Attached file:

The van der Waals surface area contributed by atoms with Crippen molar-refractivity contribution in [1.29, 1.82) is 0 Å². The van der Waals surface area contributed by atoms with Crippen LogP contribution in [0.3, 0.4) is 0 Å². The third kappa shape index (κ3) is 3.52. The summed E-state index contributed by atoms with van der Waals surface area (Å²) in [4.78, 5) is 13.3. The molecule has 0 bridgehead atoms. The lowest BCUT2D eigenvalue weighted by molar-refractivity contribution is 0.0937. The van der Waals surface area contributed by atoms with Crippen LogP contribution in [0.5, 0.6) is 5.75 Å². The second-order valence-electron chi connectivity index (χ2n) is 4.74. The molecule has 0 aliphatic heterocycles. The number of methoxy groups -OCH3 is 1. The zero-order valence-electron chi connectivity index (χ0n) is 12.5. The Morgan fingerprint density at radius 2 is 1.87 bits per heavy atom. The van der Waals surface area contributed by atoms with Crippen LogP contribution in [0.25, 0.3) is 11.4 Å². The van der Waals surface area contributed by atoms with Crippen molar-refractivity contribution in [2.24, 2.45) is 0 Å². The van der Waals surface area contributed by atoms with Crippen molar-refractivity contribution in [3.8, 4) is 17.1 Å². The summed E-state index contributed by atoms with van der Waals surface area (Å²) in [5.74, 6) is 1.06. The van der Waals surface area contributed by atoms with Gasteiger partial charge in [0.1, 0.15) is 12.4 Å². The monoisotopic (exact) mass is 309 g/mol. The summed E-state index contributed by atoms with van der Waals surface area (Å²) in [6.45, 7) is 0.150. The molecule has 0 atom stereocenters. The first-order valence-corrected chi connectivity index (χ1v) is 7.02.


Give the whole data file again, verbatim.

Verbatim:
The van der Waals surface area contributed by atoms with Crippen molar-refractivity contribution in [1.29, 1.82) is 0 Å². The van der Waals surface area contributed by atoms with Crippen LogP contribution in [0.3, 0.4) is 0 Å². The third kappa shape index (κ3) is 3.52. The summed E-state index contributed by atoms with van der Waals surface area (Å²) in [4.78, 5) is 13.3. The molecule has 0 bridgehead atoms. The lowest BCUT2D eigenvalue weighted by molar-refractivity contribution is 0.0937. The van der Waals surface area contributed by atoms with Crippen LogP contribution in [0.5, 0.6) is 5.75 Å². The second-order valence-electron chi connectivity index (χ2n) is 4.74. The molecule has 0 aliphatic heterocycles. The number of methoxy groups -OCH3 is 1. The zero-order valence-electron chi connectivity index (χ0n) is 12.5. The Morgan fingerprint density at radius 2 is 1.87 bits per heavy atom. The van der Waals surface area contributed by atoms with Crippen LogP contribution in [0.25, 0.3) is 11.4 Å². The van der Waals surface area contributed by atoms with Crippen molar-refractivity contribution in [2.24, 2.45) is 0 Å². The van der Waals surface area contributed by atoms with Crippen molar-refractivity contribution in [3.8, 4) is 17.1 Å². The summed E-state index contributed by atoms with van der Waals surface area (Å²) in [5.74, 6) is 1.06. The van der Waals surface area contributed by atoms with Gasteiger partial charge in [0.1, 0.15) is 12.4 Å². The monoisotopic (exact) mass is 309 g/mol. The summed E-state index contributed by atoms with van der Waals surface area (Å²) in [6.45, 7) is 0.150. The molecule has 0 atom stereocenters. The first-order valence-corrected chi connectivity index (χ1v) is 7.02.